Barnaby Wainfan’s recent article about trim tabs [“Wind Tunnel,” September 2016] advised having enough stiffness in the trim tab system to preclude tab flutter. What about mass balancing the tab like a control surface is balanced?
Barnaby Wainfan responds: Mass balancing of tabs has been used to alleviate tab-induced flutter in the past. Several airplanes, including the Avro Lancaster, ARV Super 2, Short SD3-60, and DeHavilland Sea Venom used mass balanced tabs. For more technical detail see: “The Effect of Tab Mass-Balance on Flutter,” Reports and Memoranda No. 2418.
Replacing Lost Documents
I just read Mel Asberry’s column in the August 2016 issue, and as a Designated Airworthiness Representative, I have to disagree with one point.
The question was whether an Amateur-Built aircraft would need to be placed back into Phase I flight testing in the event of a lost airworthiness certificate. Mel’s answer was “No,” and that a replacement certificate could be issued with no other requirements. I agree. However, Mel went on to say that if the operating limitations were also lost, the owner would be required to request amended operating limitations and will be issued the most current version of the limitations.
I disagree that issuance of amended operating limitations is required. The owner may request that an amended special airworthiness certificate and operating limitations be issued to introduce the most current version of the limitations, but he may also simply request a replacement special airworthiness certificate and operating limitations, both of which would replicate those that were originally issued.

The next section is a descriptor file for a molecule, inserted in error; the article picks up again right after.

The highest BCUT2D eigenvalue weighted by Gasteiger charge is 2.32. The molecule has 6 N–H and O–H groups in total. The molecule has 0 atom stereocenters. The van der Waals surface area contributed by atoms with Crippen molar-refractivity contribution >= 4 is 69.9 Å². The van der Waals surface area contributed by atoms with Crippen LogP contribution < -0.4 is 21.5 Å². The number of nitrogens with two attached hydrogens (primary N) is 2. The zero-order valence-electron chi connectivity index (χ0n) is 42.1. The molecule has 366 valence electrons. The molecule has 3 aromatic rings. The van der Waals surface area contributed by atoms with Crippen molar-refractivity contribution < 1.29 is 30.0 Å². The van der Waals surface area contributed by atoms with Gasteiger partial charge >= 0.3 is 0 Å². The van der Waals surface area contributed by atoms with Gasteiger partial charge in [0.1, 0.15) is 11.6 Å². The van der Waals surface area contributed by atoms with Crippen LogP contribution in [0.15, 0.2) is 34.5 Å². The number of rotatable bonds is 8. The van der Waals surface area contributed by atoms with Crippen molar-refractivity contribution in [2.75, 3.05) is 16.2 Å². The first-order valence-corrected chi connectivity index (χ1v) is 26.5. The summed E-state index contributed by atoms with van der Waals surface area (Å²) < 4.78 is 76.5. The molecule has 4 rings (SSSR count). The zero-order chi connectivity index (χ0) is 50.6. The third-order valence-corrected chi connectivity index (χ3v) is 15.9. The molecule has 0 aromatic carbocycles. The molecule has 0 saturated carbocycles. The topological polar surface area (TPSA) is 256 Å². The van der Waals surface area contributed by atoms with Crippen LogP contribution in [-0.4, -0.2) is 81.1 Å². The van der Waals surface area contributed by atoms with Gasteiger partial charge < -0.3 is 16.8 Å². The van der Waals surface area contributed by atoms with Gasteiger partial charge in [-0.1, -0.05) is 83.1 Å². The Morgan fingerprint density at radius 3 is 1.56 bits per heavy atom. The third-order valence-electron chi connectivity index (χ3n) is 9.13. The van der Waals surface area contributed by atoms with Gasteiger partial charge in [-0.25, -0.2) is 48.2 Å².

Mel Asberry responds: Thanks for your comments, Brian. What I should have said is that the new owner should request amended operating limitations. Unless the aircraft was bought locally, the Phase I flight test area would need to be changed, in case he ever wanted to do a major change. Otherwise he would have to request a new flight test area at that time.
I enjoyed the article [“Getting High Off Grass,” October 2016], but think one item should be clarified. The author states that “You can’t just mow off a piece of pasture and start landing there,” claiming that FAR Part 157 mandates notification 90 days prior to starting work. However, if operations are VFR only, and the intent is for use no more than three days per week with no more than 10 operations per day, you are exempt from reporting. I would think this applies to most pastures. We have many like this in my neighborhood.
Reader Varvayanis is correct. However, FAR (157.1c) also specifies that the site is to be “used or intended to be used for less than one year.” Proving intent, of course, is always tricky. It is also important to check your local laws and regulations to see if they have additional requirements before starting operations.—Ed.